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Seasonal load response behavior of a thin portland cement concrete pavement Burnham, Tom

By: Burnham, TomPublication details: Transportation Research Record, 2003Description: nr 1819, s. 251-61Subject(s): USA | Conference | Low traffic road | Concrete | Surfacing | Season | Variability | Load | Deformation | Lorry | Speed | Temperature | | Slab | Frost | Dynamics | | Behaviour | Recommendations | Test | 32 | 33Bibl.nr: VTI P8169:2003 Ref ; VTI P8167Location: Abstract: The mechanistic-empirical pavement design methods currently under development have demonstrated a need for seasonal material and load response behavior characterization. The seasonal dynamic load strain response of a thin [5-in. (127-mm)], low-cost, portland cement concrete pavement at the Minnesota Road Research Project was examined. Environmental and load-related factors to be considered in this type of study are described. For the truck speeds used, analysis found minimal effects on measured dynamic strain. Nonlinear temperature profiles in the slabs prompted the use of the temperature-moment concept in the analysis. For the approach side of the joint in the slabs, during periods with unfrozen base and subgrade layers, there is only a small increase in the dynamic strain response with decreasing temperature-moment. Average dynamic strain responses range from 50 to 80 microstrain, with little difference in magnitude between the 80,000-lb (355-kN) and 102,000-lb (453-kN) loadings. For the leave side of the joints in the slabs, there is a larger increase in dynamic strain response with decreasing temperature-moment. In addition, the 102,000-lb load response is nearly 60% larger than the 80,000-lb load response for large negative temperature-moments. Recommendations for improving dynamic load testing of pavements are given.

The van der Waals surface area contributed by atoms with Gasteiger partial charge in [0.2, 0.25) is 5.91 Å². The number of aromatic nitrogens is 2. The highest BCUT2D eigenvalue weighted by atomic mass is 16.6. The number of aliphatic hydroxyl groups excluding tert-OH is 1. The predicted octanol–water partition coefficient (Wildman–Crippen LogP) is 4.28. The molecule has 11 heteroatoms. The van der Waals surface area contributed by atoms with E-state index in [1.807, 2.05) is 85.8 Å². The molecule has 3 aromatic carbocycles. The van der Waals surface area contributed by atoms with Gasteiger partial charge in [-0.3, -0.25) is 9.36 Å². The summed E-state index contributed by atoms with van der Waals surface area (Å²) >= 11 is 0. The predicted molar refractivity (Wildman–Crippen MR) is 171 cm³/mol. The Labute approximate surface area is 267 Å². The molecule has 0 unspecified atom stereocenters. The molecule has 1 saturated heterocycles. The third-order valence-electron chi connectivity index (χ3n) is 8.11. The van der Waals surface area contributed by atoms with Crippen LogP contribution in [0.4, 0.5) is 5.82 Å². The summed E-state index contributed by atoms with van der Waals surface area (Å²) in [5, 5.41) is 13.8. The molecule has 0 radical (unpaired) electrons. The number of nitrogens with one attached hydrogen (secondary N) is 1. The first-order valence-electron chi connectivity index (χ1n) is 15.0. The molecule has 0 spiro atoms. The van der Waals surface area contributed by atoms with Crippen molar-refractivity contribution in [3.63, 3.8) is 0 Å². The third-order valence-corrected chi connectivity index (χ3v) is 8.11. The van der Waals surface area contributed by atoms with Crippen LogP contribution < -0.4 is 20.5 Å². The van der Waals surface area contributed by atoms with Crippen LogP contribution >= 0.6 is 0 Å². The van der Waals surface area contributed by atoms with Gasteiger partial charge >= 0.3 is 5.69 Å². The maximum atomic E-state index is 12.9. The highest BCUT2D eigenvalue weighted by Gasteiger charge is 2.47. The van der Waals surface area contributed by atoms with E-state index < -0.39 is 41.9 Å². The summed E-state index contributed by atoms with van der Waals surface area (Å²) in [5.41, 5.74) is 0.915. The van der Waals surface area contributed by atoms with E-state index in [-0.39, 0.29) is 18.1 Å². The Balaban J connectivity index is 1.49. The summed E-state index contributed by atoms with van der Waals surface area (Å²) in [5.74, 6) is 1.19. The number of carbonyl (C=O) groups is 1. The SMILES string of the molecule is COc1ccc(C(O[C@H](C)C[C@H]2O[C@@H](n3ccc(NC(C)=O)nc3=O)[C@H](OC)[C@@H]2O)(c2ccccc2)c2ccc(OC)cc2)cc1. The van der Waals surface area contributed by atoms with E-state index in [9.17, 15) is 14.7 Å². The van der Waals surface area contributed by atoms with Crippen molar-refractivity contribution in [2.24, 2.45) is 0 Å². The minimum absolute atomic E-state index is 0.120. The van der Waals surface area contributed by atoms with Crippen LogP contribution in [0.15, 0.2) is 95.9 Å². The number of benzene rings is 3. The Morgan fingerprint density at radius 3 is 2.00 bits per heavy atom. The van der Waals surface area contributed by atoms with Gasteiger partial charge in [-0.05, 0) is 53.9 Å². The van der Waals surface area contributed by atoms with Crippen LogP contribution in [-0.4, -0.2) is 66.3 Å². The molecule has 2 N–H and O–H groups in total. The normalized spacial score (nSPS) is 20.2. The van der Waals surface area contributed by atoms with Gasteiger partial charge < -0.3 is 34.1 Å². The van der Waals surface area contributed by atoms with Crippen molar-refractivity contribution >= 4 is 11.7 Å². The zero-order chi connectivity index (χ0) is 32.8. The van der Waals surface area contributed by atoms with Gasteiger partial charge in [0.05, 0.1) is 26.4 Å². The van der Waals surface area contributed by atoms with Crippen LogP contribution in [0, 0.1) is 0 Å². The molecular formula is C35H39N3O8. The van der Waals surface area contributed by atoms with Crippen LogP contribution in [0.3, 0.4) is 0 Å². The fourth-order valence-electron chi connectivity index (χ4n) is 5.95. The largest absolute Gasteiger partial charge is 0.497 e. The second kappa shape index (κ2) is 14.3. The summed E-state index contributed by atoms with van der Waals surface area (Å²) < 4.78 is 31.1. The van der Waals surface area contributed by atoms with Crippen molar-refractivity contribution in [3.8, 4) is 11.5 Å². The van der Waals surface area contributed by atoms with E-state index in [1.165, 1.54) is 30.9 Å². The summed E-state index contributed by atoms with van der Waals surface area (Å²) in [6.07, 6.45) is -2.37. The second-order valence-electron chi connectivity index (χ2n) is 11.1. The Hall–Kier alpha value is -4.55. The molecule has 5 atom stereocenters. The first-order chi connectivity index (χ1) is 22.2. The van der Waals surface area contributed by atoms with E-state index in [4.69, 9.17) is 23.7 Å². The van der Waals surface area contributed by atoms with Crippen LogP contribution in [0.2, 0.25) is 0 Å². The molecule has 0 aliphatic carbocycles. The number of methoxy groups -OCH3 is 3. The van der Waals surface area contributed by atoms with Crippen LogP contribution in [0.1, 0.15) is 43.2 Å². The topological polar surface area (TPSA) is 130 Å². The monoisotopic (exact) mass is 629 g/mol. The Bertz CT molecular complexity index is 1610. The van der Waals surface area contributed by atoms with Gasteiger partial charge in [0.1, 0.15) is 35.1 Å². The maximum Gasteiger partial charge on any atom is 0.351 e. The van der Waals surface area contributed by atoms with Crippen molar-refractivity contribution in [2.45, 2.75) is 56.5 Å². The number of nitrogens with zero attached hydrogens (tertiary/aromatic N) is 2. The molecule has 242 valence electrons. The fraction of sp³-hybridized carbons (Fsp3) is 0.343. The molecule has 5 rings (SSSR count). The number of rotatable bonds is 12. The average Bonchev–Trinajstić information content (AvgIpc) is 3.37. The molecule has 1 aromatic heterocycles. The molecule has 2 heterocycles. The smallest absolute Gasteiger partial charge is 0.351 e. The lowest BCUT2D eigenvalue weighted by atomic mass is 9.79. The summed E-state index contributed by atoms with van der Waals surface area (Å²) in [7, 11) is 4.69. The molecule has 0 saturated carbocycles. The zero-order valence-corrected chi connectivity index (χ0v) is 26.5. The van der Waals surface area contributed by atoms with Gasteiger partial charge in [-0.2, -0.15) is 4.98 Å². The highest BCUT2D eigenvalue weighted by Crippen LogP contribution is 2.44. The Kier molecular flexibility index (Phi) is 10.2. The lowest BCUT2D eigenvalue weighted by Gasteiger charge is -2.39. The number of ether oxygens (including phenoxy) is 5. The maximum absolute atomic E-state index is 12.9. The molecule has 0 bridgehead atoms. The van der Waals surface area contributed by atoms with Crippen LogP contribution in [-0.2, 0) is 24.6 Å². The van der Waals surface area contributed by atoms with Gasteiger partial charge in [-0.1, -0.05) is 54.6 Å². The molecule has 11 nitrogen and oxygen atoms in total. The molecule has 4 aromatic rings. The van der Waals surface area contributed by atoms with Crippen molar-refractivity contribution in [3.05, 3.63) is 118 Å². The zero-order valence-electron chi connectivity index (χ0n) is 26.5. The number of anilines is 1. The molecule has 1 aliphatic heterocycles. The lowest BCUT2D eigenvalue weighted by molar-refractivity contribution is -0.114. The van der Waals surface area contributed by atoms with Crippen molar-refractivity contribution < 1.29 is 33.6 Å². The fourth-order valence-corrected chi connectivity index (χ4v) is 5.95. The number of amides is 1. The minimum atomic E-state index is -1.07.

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The mechanistic-empirical pavement design methods currently under development have demonstrated a need for seasonal material and load response behavior characterization. The seasonal dynamic load strain response of a thin [5-in. (127-mm)], low-cost, portland cement concrete pavement at the Minnesota Road Research Project was examined. Environmental and load-related factors to be considered in this type of study are described. For the truck speeds used, analysis found minimal effects on measured dynamic strain. Nonlinear temperature profiles in the slabs prompted the use of the temperature-moment concept in the analysis. For the approach side of the joint in the slabs, during periods with unfrozen base and subgrade layers, there is only a small increase in the dynamic strain response with decreasing temperature-moment. Average dynamic strain responses range from 50 to 80 microstrain, with little difference in magnitude between the 80,000-lb (355-kN) and 102,000-lb (453-kN) loadings. For the leave side of the joints in the slabs, there is a larger increase in dynamic strain response with decreasing temperature-moment. In addition, the 102,000-lb load response is nearly 60% larger than the 80,000-lb load response for large negative temperature-moments. Recommendations for improving dynamic load testing of pavements are given.

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